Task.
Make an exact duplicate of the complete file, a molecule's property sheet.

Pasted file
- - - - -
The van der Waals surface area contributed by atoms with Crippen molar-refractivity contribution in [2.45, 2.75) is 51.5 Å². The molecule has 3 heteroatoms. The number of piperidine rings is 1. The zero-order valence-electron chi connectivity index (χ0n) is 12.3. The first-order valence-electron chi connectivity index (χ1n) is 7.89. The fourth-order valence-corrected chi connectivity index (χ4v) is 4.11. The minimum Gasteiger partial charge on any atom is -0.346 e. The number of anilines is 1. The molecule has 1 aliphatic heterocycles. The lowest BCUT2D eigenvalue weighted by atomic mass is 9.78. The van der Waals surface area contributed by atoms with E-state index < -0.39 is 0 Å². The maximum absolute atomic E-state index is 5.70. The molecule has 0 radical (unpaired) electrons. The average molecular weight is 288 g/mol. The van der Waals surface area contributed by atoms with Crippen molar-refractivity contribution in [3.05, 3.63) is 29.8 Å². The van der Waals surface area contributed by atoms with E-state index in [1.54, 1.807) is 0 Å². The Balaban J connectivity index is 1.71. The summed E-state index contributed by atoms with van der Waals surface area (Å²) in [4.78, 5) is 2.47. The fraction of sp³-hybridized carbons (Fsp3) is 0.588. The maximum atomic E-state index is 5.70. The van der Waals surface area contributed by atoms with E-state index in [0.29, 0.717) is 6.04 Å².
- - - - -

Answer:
The van der Waals surface area contributed by atoms with Crippen molar-refractivity contribution in [2.45, 2.75) is 51.5 Å². The molecule has 3 heteroatoms. The number of piperidine rings is 1. The zero-order valence-electron chi connectivity index (χ0n) is 12.3. The first-order valence-electron chi connectivity index (χ1n) is 7.89. The fourth-order valence-corrected chi connectivity index (χ4v) is 4.11. The minimum Gasteiger partial charge on any atom is -0.346 e. The number of anilines is 1. The molecule has 1 aliphatic heterocycles. The lowest BCUT2D eigenvalue weighted by atomic mass is 9.78. The van der Waals surface area contributed by atoms with E-state index < -0.39 is 0 Å². The maximum absolute atomic E-state index is 5.70. The molecule has 0 radical (unpaired) electrons. The average molecular weight is 288 g/mol. The van der Waals surface area contributed by atoms with Crippen molar-refractivity contribution in [3.05, 3.63) is 29.8 Å². The van der Waals surface area contributed by atoms with E-state index in [1.54, 1.807) is 0 Å². The Balaban J connectivity index is 1.71. The summed E-state index contributed by atoms with van der Waals surface area (Å²) in [4.78, 5) is 2.47. The fraction of sp³-hybridized carbons (Fsp3) is 0.588. The maximum atomic E-state index is 5.70. The van der Waals surface area contributed by atoms with E-state index in [0.29, 0.717) is 6.04 Å².